Friday, May 04, 2007

Return From The North.

Sebastian was clearly confused: it didn’t take Carol and Gregory long to accept that he knew nothing about the cottage, beyond my telling him the ghost story. Carol, since there was no secret to protect anymore, told him everything she’d told me. Sebastian looked at me in disbelief.
“So where was she?” He said to Carol, still looking at me. “When her powers failed. What was she doing?”
“She was elsewhere. She mostly was. She described it as a brighter world, of which this world was only the shadow. The town was here, and her home, but it was not this town.”
“She hid in other realms.” Added Gregory. Carol described him as Naima’s creditor, but she never said what the debt was for. Sebastian asked for her state to be described again, but not by me.
“And who else knew?” He asked.
“No one. Absolutely.” Carol and Gregory agreed. “That’s why we’re here. There’s no one else. We haven’t even told our closest friends.”
“I meant, who else knew where she was last Halloween, and then heard the ghost story.”
“And then saw us arguing in the street, like oiks.” Carol shook her head.
“It’s not an easy conclusion to reach, but if someone knew her power.” Sebastian let the thought hover. Carol couldn’t believe that anyone who knew her could wish her harm. “But that was before she became so valuable.”
“Why would anyone steal her?” I asked. I understood that she was fascinating, but valuable?
“Desperation. It sounds as though she had the potential to be…” Sebastian looked at Carol and chose safer words… “Worth attention. If she’s holding on to a magical realm, or at least her means of reaching there, then she could be a key. Or at the very least, a foot in the door. Either way, there’s evident potential.”
“For what?”
“For the return of magic.”
Gregory curved over uncomfortably on his seat. Carol looked amazed and then puzzled: “But what will they do to her?”
“Hard to say. They need her alive, obviously. But, do they care if she’s safe? The best parallel I can offer, is that she’s the mouth of a mine – the wealth of which is magic. The priority for those who exploit a mine is efficiency, not the well being of the way in. I really wish you’d come to me sooner.”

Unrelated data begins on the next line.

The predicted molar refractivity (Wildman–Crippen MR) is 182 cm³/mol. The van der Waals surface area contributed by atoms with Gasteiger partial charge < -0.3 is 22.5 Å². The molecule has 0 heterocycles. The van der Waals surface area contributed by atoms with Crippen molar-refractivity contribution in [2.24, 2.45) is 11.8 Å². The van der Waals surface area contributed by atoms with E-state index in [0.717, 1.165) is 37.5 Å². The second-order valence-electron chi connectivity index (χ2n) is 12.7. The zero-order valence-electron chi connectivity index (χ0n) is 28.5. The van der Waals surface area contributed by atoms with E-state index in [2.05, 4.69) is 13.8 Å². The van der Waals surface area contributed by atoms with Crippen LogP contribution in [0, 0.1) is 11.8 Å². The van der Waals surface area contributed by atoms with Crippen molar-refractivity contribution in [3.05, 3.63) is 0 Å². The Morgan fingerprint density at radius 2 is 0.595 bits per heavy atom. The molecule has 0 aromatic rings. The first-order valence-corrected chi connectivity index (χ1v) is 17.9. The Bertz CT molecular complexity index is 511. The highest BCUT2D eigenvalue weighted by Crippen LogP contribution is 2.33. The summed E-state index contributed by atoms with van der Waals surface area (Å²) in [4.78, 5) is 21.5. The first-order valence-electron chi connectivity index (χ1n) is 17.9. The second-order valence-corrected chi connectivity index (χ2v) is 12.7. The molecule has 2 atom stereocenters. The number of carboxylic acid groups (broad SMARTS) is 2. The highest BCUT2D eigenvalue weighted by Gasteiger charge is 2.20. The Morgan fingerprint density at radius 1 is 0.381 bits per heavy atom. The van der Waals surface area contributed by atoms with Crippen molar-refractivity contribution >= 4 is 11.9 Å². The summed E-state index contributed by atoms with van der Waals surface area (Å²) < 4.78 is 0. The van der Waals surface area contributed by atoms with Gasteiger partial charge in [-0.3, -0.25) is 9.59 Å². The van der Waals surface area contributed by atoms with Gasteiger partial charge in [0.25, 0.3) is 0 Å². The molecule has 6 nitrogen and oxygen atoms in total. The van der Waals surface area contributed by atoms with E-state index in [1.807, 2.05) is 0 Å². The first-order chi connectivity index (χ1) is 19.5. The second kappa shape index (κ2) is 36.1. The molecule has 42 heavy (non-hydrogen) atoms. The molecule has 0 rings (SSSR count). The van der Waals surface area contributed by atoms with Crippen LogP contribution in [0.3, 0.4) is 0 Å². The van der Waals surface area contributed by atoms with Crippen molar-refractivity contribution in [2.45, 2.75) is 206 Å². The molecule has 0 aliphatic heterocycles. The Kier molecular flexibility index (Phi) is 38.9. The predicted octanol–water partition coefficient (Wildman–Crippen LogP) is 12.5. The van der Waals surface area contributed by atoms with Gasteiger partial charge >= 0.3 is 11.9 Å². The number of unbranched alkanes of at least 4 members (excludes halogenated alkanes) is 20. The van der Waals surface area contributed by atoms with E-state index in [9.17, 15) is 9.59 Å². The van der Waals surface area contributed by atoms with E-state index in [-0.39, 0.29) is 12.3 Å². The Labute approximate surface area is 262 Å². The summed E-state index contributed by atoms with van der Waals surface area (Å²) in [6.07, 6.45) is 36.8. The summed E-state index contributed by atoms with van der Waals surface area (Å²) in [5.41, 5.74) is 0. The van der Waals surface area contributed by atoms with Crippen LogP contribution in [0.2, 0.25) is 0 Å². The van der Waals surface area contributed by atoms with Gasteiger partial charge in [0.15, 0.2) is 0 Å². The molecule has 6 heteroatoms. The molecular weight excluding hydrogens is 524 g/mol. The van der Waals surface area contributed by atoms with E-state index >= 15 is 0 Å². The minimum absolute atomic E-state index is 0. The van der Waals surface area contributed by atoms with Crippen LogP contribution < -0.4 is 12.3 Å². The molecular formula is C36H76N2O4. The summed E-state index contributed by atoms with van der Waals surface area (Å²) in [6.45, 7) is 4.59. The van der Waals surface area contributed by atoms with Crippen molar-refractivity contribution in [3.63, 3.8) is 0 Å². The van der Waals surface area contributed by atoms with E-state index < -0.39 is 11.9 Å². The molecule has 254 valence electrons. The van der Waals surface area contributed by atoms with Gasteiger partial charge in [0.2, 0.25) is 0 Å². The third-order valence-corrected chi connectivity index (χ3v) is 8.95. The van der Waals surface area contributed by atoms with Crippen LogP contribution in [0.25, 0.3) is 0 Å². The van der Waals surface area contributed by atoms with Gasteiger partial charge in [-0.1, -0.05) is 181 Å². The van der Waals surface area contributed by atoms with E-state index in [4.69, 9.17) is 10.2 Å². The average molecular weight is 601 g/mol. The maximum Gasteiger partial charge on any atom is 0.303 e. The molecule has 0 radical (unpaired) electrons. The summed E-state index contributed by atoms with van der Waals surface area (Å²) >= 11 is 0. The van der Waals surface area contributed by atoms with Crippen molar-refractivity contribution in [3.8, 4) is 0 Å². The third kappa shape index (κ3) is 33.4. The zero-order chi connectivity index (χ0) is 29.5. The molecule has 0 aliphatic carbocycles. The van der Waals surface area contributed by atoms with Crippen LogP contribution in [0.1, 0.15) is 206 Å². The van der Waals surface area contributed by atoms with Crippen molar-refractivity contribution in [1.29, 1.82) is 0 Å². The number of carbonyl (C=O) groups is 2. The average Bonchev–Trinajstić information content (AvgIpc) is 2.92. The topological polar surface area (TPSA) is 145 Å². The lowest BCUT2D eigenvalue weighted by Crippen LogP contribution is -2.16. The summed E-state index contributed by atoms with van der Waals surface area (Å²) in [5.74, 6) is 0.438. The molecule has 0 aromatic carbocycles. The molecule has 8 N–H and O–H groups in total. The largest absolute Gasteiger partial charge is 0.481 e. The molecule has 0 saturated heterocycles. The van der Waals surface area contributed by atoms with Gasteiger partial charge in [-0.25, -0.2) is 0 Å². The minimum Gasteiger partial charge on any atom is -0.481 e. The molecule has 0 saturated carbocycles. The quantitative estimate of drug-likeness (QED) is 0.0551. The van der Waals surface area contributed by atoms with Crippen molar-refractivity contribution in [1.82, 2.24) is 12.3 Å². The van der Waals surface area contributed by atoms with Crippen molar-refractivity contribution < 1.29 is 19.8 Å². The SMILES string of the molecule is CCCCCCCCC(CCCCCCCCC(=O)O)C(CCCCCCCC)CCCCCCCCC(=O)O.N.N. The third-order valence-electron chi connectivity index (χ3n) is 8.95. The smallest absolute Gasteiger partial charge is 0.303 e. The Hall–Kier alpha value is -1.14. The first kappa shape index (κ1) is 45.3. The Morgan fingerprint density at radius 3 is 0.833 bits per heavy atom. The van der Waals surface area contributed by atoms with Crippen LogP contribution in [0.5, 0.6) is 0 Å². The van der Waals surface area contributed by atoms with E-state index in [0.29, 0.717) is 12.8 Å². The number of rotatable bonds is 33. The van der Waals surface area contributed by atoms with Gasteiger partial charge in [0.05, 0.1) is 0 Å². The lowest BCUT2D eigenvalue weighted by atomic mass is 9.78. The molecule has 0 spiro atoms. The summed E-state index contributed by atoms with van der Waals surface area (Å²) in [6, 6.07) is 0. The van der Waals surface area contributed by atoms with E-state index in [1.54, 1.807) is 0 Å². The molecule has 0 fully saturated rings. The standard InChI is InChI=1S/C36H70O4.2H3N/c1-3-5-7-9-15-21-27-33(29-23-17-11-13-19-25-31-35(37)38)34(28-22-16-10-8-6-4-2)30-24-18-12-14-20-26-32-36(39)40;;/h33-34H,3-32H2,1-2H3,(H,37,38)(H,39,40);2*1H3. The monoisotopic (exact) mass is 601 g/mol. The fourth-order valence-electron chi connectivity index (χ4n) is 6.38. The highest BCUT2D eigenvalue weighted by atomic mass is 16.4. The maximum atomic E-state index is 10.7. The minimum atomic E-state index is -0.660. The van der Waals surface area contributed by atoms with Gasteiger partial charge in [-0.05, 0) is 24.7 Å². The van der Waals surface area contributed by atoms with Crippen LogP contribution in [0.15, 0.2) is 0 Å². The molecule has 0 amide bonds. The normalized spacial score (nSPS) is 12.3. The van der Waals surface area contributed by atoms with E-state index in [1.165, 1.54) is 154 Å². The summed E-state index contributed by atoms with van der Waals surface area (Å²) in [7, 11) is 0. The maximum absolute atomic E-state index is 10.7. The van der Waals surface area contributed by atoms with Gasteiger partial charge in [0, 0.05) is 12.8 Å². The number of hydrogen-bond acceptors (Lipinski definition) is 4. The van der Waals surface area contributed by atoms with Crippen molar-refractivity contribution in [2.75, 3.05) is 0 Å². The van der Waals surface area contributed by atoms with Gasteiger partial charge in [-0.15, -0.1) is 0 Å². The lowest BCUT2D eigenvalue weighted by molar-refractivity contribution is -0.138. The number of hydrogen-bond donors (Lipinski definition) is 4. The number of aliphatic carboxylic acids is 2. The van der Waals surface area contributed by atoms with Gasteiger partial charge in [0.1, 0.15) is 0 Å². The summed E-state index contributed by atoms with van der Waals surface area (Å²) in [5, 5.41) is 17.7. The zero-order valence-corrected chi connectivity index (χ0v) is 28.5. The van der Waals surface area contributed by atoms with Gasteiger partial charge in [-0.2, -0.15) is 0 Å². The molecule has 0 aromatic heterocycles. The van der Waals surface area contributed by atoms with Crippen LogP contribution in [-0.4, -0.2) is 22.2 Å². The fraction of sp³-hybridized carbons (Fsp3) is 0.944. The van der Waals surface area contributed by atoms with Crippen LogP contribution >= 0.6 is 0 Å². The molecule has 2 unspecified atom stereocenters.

“And what could you have done?” Asked Gregory. I wasn’t sure where he stood on the idea of exploitation – again there was the issue of her debt. Was he appalled at Sebastian’s clarity on the issue, or was he sore about an opportunity missed? It was odd how he and Jack had tended on her, like a bonsai tree – as though obliged by both duty and a sense of opportunity.
“I would like to have seen her.” Sebastian said, to me.

He returned from Edinburgh last night, and went straight from the hotel to his girlfriend. This morning he let me know that Edinburgh had been a washout – with only second-hand reports of seeing Challoner, and sketchily, similar faces. To the once-magicians he was only ever a groupie, or a voice on the phone. It was unlikely they’d know him for sure.
“Any news on your ghost?” He asked.
“None. The woman you met has gone home. So’s that bloke. We swapped numbers, but I doubt I’ll call them.”
“I can’t believe you didn’t tell me earlier.”
“How d’you mean?” I’d found out about Naina on my own; it was my thing. I don’t understand how Sebastian’s decided to assume this authority over me, or claim ownership of anything magical, this moral propriety.
“You should have told me about her, after you’d been to the cottage. You know you should’ve done. What did you hope to accomplish there on your own?”
“I wasn’t trying to accomplish anything. I was just… looking I suppose.” I was sure I’d been helping somehow.
“Precisely. I never expected you to let me down quite so badly.”

His disappointment hollowed out the questions I’d been storing up about Naina and what he’d meant by exploiting her, or what he could have done himself. Of course he’s right, that his expertise would have been useful from the start, but it’s too easy to say that now. It’s too easy to confuse a person’s worth with their position and their true self.


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